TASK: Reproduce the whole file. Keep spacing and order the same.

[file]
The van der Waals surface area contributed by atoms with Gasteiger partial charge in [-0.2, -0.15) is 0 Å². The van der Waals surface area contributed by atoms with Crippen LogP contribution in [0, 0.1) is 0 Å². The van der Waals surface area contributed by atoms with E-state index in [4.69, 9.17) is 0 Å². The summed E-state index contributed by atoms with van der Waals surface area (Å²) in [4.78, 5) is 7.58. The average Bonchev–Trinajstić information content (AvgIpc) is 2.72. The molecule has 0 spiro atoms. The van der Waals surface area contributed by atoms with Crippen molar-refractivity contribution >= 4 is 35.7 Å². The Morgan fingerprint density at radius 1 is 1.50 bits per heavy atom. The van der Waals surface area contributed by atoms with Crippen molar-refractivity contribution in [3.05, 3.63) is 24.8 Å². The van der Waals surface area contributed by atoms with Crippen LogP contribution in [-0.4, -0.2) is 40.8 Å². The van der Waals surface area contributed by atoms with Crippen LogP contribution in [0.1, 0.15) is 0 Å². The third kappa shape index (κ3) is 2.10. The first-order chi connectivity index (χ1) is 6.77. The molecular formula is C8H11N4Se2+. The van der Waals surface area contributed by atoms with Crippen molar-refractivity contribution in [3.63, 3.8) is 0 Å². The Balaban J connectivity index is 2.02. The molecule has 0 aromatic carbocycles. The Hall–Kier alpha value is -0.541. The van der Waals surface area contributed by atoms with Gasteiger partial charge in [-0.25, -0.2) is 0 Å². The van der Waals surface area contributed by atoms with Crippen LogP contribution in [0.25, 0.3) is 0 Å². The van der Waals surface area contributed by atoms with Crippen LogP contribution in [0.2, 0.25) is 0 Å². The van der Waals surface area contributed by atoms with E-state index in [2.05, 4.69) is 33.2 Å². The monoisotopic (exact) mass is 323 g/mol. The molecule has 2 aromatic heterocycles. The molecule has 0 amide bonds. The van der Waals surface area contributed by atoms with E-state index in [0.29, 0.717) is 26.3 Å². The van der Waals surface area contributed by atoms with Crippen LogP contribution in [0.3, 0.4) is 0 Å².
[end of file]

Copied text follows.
The van der Waals surface area contributed by atoms with Gasteiger partial charge in [-0.2, -0.15) is 0 Å². The van der Waals surface area contributed by atoms with Crippen LogP contribution in [0, 0.1) is 0 Å². The van der Waals surface area contributed by atoms with E-state index in [4.69, 9.17) is 0 Å². The summed E-state index contributed by atoms with van der Waals surface area (Å²) in [4.78, 5) is 7.58. The average Bonchev–Trinajstić information content (AvgIpc) is 2.72. The molecule has 0 spiro atoms. The van der Waals surface area contributed by atoms with Crippen molar-refractivity contribution >= 4 is 35.7 Å². The Morgan fingerprint density at radius 1 is 1.50 bits per heavy atom. The van der Waals surface area contributed by atoms with Crippen molar-refractivity contribution in [3.05, 3.63) is 24.8 Å². The van der Waals surface area contributed by atoms with Crippen LogP contribution in [-0.4, -0.2) is 40.8 Å². The van der Waals surface area contributed by atoms with Crippen LogP contribution in [0.1, 0.15) is 0 Å². The third kappa shape index (κ3) is 2.10. The first-order chi connectivity index (χ1) is 6.77. The molecular formula is C8H11N4Se2+. The van der Waals surface area contributed by atoms with Crippen molar-refractivity contribution in [3.63, 3.8) is 0 Å². The Balaban J connectivity index is 2.02. The molecule has 0 aromatic carbocycles. The Hall–Kier alpha value is -0.541. The van der Waals surface area contributed by atoms with Gasteiger partial charge in [-0.25, -0.2) is 0 Å². The van der Waals surface area contributed by atoms with Crippen LogP contribution in [0.25, 0.3) is 0 Å². The van der Waals surface area contributed by atoms with Crippen LogP contribution in [0.2, 0.25) is 0 Å². The van der Waals surface area contributed by atoms with E-state index in [2.05, 4.69) is 33.2 Å². The monoisotopic (exact) mass is 323 g/mol. The molecule has 2 aromatic heterocycles. The molecule has 0 amide bonds. The van der Waals surface area contributed by atoms with E-state index in [0.29, 0.717) is 26.3 Å². The van der Waals surface area contributed by atoms with Crippen LogP contribution in [0.3, 0.4) is 0 Å².